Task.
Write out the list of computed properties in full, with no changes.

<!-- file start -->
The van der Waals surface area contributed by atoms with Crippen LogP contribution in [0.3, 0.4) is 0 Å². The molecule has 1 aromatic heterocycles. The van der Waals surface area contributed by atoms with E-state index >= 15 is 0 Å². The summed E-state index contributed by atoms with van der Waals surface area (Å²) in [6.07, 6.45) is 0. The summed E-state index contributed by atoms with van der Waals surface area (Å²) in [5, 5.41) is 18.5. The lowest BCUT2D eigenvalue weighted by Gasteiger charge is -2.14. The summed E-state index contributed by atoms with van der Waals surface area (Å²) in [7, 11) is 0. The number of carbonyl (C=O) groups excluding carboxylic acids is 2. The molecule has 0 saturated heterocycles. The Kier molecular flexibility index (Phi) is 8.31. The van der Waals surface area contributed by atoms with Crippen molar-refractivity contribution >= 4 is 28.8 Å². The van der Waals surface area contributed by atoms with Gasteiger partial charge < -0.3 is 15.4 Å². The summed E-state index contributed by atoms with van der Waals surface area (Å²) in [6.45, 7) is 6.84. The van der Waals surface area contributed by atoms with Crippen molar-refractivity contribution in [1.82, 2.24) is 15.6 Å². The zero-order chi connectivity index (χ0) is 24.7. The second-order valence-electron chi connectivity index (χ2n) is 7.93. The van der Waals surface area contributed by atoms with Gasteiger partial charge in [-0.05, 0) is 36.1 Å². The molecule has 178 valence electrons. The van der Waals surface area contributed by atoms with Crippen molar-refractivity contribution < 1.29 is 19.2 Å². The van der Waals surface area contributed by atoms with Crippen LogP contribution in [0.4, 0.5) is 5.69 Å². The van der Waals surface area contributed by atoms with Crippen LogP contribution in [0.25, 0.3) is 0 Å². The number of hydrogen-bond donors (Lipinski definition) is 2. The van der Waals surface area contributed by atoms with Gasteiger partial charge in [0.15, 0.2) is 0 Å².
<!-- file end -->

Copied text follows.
The van der Waals surface area contributed by atoms with Crippen LogP contribution in [0.3, 0.4) is 0 Å². The molecule has 1 aromatic heterocycles. The van der Waals surface area contributed by atoms with E-state index >= 15 is 0 Å². The summed E-state index contributed by atoms with van der Waals surface area (Å²) in [6.07, 6.45) is 0. The summed E-state index contributed by atoms with van der Waals surface area (Å²) in [5, 5.41) is 18.5. The lowest BCUT2D eigenvalue weighted by Gasteiger charge is -2.14. The summed E-state index contributed by atoms with van der Waals surface area (Å²) in [7, 11) is 0. The number of carbonyl (C=O) groups excluding carboxylic acids is 2. The molecule has 0 saturated heterocycles. The Kier molecular flexibility index (Phi) is 8.31. The van der Waals surface area contributed by atoms with Crippen molar-refractivity contribution >= 4 is 28.8 Å². The van der Waals surface area contributed by atoms with Gasteiger partial charge < -0.3 is 15.4 Å². The summed E-state index contributed by atoms with van der Waals surface area (Å²) in [6.45, 7) is 6.84. The van der Waals surface area contributed by atoms with Crippen molar-refractivity contribution in [1.82, 2.24) is 15.6 Å². The zero-order chi connectivity index (χ0) is 24.7. The second-order valence-electron chi connectivity index (χ2n) is 7.93. The van der Waals surface area contributed by atoms with Gasteiger partial charge in [-0.05, 0) is 36.1 Å². The molecule has 178 valence electrons. The van der Waals surface area contributed by atoms with Crippen molar-refractivity contribution < 1.29 is 19.2 Å². The van der Waals surface area contributed by atoms with Crippen LogP contribution in [0.4, 0.5) is 5.69 Å². The van der Waals surface area contributed by atoms with Crippen LogP contribution in [0.25, 0.3) is 0 Å². The number of hydrogen-bond donors (Lipinski definition) is 2. The van der Waals surface area contributed by atoms with Gasteiger partial charge in [0.15, 0.2) is 0 Å².